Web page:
Agnes Scott College (private)
It’s hard to throw a stone in Decatur without hitting a patch of public greenspace. From tiny, quiet neighborhood squares to sprawling, tree-filled parks spanning several city blocks, there’s never an excuse to spend a pretty day inside. Here are a few favorites, just close by.
Oakhurst Dog Park
New to Atlanta?
Whether you’ve already slated your move to Atlanta, or are just considering this city as your new home, you’re likely going to be doing a lot of research. Every city has nuances, history, quirks, and jargon that can be confusing for newcomers, and Atlanta is no different. We’ve taken the liberty of providing a few basics with our Atlanta Beginner’s Guide. Check it out, and you’ll be feeling like a local in no time.
The Ponce de Leon corridor runs straight through Downtown Decatur. Traffic can be a little thick on this artery during peak hours, but it offers a straight shot to Midtown, or to the I-285 perimeter. Meanwhile, small neighborhood roads and surface streets grant easy access to the surrounding neighborhoods.
The I-75/I-85 Connector is located about 6 miles to the west of Decatur, while I-285 lies about 2 miles to the east.
The Decatur MARTA station is located in the middle of downtown Decatur, just beneath the town square, granting regular, easy access to Atlanta’s main commerce and lifestyle hubs.
During your first visit to this county staple, pace yourself. It’s easy to spend a whole afternoon in this sprawling indoor market, which features vegetables, fruits, meats, cheeses, fish and packaged specialty items from across the globe.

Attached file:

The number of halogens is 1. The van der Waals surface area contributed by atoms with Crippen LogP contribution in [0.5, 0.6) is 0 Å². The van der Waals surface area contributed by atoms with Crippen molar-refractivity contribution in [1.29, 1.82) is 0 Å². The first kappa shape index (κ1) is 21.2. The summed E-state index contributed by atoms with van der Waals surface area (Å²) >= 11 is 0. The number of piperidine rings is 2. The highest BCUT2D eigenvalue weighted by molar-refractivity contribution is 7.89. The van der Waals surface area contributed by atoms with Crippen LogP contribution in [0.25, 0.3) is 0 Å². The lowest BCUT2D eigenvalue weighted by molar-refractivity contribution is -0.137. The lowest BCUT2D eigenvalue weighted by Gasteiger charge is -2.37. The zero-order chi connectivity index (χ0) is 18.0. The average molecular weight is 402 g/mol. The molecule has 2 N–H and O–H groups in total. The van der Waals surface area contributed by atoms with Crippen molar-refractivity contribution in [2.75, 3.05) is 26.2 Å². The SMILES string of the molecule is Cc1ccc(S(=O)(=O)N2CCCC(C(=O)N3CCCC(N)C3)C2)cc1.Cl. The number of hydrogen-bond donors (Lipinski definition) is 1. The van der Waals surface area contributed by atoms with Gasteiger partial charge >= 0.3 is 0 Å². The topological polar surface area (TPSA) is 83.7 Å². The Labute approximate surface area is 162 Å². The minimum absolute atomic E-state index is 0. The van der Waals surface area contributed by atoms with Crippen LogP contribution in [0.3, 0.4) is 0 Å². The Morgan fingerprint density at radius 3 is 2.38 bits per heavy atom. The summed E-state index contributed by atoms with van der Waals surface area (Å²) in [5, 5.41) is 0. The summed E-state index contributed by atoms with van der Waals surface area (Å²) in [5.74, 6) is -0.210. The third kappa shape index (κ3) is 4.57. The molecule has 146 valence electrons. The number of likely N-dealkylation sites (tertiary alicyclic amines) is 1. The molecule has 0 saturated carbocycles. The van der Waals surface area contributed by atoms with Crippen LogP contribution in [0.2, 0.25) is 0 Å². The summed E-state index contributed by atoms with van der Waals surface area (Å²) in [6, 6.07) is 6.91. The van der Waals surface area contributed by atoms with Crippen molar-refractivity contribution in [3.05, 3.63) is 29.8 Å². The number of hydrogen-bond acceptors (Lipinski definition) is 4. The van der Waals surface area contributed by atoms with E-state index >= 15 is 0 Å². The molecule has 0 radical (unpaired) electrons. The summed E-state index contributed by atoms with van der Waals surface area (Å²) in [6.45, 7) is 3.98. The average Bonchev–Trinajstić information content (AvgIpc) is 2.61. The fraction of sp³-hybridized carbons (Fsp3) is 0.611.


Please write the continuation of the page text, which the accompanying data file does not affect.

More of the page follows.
Held every Labor Day weekend, this literature lover’s event has become a staple in Decatur, with booksellers, artists, and food vendors lining the streets, and famous authors and speakers packing out the schedule.
Music lovers rejoice: this acoustic venue offers a daily lineup featuring some of the freshing voices in the South, making it one of the Atlanta Metro’s premier (but still intimate) places to catch a good act.
Lined by weathered hardwoods and the namesake bricks, this beer-infused gastro pub conjures up the feel of an ancient British mainstay, with a menu that has a few Southern twists up its sleeve. 125 E. Court Square, (404) 687-0990, brickstorepub.com
Drawing on the influence of Spain’s Iberian Peninsula, this eatery prides itself of an excellent selection of cured meats served in a polished but funky atmosphere, and a superb list of small-production wines not to be found elsewhere. 121 Sycamore St., (404) 371-8800, theiberianpigatl.com
“Farm-to-table” is a culinary style Atlanta knows well, but Chef Billy Allin’s take on the simplicity of local fare (prepared to perfection) has become especially renowned, making this eatery a reason in-and-of itself to spent an evening in Decatur. 155 Sycamore St., (404) 377-7994, cakesandalerestaurant.com
Public gardens are popular in Decatur, and a plot can be found pretty easily. But “urban agriculture” doesn’t stop there—raising chickens is actually a pretty popular pastime for Decatur residents, and a few support groups even exist, where members can exchange tips and information (in addition to some killer frittata recipes).